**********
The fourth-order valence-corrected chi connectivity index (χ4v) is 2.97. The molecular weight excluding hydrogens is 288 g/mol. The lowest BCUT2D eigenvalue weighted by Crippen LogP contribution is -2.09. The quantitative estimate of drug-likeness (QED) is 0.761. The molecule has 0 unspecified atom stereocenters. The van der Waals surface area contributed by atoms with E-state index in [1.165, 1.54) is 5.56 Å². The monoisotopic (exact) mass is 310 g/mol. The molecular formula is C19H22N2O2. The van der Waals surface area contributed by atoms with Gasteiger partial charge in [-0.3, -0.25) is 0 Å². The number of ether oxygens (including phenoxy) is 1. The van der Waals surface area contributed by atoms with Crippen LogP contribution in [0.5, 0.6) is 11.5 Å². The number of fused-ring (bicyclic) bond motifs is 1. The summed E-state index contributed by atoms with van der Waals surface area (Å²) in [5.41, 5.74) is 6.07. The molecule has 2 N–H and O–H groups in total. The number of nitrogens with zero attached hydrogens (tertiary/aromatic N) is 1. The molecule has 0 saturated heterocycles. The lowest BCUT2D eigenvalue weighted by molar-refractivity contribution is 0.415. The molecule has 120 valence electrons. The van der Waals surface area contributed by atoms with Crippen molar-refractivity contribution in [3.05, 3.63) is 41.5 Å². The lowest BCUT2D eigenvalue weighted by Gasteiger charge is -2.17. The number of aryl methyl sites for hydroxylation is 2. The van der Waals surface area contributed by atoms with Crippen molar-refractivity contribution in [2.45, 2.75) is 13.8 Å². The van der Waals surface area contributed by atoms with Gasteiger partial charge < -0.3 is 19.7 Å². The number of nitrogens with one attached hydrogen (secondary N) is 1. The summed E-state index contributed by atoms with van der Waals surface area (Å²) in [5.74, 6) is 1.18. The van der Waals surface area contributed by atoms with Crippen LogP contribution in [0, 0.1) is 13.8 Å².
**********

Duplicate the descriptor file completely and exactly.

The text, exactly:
The fourth-order valence-corrected chi connectivity index (χ4v) is 2.97. The molecular weight excluding hydrogens is 288 g/mol. The lowest BCUT2D eigenvalue weighted by Crippen LogP contribution is -2.09. The quantitative estimate of drug-likeness (QED) is 0.761. The molecule has 0 unspecified atom stereocenters. The van der Waals surface area contributed by atoms with E-state index in [1.165, 1.54) is 5.56 Å². The monoisotopic (exact) mass is 310 g/mol. The molecular formula is C19H22N2O2. The van der Waals surface area contributed by atoms with Gasteiger partial charge in [-0.3, -0.25) is 0 Å². The number of ether oxygens (including phenoxy) is 1. The van der Waals surface area contributed by atoms with Crippen LogP contribution in [0.5, 0.6) is 11.5 Å². The number of fused-ring (bicyclic) bond motifs is 1. The summed E-state index contributed by atoms with van der Waals surface area (Å²) in [5.41, 5.74) is 6.07. The molecule has 2 N–H and O–H groups in total. The number of nitrogens with zero attached hydrogens (tertiary/aromatic N) is 1. The molecule has 0 saturated heterocycles. The lowest BCUT2D eigenvalue weighted by molar-refractivity contribution is 0.415. The molecule has 120 valence electrons. The van der Waals surface area contributed by atoms with Crippen molar-refractivity contribution in [3.05, 3.63) is 41.5 Å². The lowest BCUT2D eigenvalue weighted by Gasteiger charge is -2.17. The number of aryl methyl sites for hydroxylation is 2. The van der Waals surface area contributed by atoms with Crippen molar-refractivity contribution in [2.45, 2.75) is 13.8 Å². The van der Waals surface area contributed by atoms with Gasteiger partial charge < -0.3 is 19.7 Å². The number of nitrogens with one attached hydrogen (secondary N) is 1. The summed E-state index contributed by atoms with van der Waals surface area (Å²) in [5.74, 6) is 1.18. The van der Waals surface area contributed by atoms with Crippen LogP contribution in [0, 0.1) is 13.8 Å².